Midweek storm snarls Highway 82 commute
February 21, 2002
Traffic was tricky for many motorists during and after one of the valley’s more substantial snowfalls of the season.
The Aspen Police Department responded to a total of 18 accidents on Wednesday and six more on Thursday. According to information from the Aspen/Pitkin County communication center, the Pitkin County Sheriff’s Office responded to 10 accidents during Wednesday’s snowfall and nine today.
Upvalley travelers found themselves sitting in bumper-to-bumper traffic heading into Snowmass Canyon, where the steep canyon walls kept the road icy and treacherous.
“You’d go around a curve in the canyon and the car would start to slide into the other lane,” said Aspen Deputy Police Chief Glenn Schaffer.
Colorado Department of Transportation maintenance supervisor Phillip Anderle said the temperature along the Highway 82 corridor was too cold in the morning to use magnesium chloride. So CDOT used sand and salt, which may not have been as effective.
Even so, Capt. Scott Friend of the Colorado State Patrol said the number of accidents in Glenwood Canyon Thursday morning was much higher than those along Highway 82. The total number of accidents the state troopers responded to was not finalized as of press time.
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“There were at least a dozen accidents this morning in Glenwood Canyon, and all were ice-related, where people were driving too fast,” Friend said.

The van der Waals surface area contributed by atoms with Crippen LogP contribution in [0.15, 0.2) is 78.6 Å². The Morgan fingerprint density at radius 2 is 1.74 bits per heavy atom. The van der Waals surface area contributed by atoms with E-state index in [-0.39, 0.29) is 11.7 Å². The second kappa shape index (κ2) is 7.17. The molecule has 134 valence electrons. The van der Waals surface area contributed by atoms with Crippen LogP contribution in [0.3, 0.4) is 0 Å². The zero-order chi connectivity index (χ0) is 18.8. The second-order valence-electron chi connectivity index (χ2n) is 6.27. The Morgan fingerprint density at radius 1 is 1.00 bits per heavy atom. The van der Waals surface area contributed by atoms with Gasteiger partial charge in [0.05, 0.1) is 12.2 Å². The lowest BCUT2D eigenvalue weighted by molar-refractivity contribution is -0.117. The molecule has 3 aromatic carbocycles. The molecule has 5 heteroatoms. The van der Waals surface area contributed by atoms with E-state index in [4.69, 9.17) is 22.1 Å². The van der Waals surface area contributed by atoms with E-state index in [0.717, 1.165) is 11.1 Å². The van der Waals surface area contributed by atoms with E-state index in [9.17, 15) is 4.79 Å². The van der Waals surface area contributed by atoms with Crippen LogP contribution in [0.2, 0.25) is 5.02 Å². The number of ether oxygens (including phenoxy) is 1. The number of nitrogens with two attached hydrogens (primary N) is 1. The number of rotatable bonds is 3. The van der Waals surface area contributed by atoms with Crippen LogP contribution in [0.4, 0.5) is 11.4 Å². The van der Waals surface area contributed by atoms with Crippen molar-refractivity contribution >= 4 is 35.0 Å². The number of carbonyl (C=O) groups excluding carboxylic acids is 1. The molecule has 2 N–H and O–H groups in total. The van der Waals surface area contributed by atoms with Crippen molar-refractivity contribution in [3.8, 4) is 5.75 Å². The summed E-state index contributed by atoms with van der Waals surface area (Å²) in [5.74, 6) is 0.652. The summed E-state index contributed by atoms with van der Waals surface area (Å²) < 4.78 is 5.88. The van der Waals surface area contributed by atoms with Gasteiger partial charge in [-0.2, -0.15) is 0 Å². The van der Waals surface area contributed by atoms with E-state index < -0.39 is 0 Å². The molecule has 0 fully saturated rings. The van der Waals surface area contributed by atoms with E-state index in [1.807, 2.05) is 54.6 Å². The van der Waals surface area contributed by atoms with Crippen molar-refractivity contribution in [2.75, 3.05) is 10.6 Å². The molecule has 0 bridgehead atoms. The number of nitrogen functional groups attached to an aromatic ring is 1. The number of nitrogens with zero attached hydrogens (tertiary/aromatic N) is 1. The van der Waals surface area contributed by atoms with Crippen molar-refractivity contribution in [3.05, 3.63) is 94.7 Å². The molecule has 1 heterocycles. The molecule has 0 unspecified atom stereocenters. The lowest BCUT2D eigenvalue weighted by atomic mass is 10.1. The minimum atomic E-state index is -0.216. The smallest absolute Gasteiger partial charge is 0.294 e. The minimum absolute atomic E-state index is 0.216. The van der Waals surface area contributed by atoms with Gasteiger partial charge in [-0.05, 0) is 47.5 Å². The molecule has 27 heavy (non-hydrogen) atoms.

In Glenwood Canyon, CDOT did use magnesium chloride around 7 a.m., but the temperature dropped at 8 a.m., and the area refroze just before rush hour, Anderle said.
“Mag chloride works great, but it needs to be used in the right conditions, and today’s temperatures were too low,” he said. “Once it gets down to a certain temperature, mag chloride is not as effective unless you put out mass quantities of it, and we can’t do that because of the expense.”
The Aspen City Council recently decided to discontinue use of the substance for the rest of the winter season and directed the local streets department to make use of sand, gravel and plowing. The decision was based on evidence that use of mag chloride harms the environment, including roadside trees and water supplies.
Lee Cassin of the Aspen environmental health department said mag chloride contains high levels of heavy metals such as arsenic, cadmium and chromium, which have all been linked to increases in cancer. Although increased use of sand or gravel on the streets could become ground into dust that forms a brown cloud called PM-10, Cassin said the city is careful to sweep up excess gravel when the ground is dry.
“Another important thing for people to know is that a big percentage that contributes to PM-10s comes from people pulling over onto the shoulder, driving through alleys or driving on construction sites,” she said. “That makes clean-up doubly important. We still have to have clean streets.”
Roaring Fork Transit Agency supervisor Mitch Redfern said the loss of mag chloride in the city hasn’t been a problem for RFTA bus operators.
“Our buses are heavy enough that they have really good traction in most conditions,” he said. “Obviously it’s slick out at times, but our drivers are pretty good about it. I think the biggest problem is people in rental cars who aren’t prepared for the weather and don’t know how to drive in it.”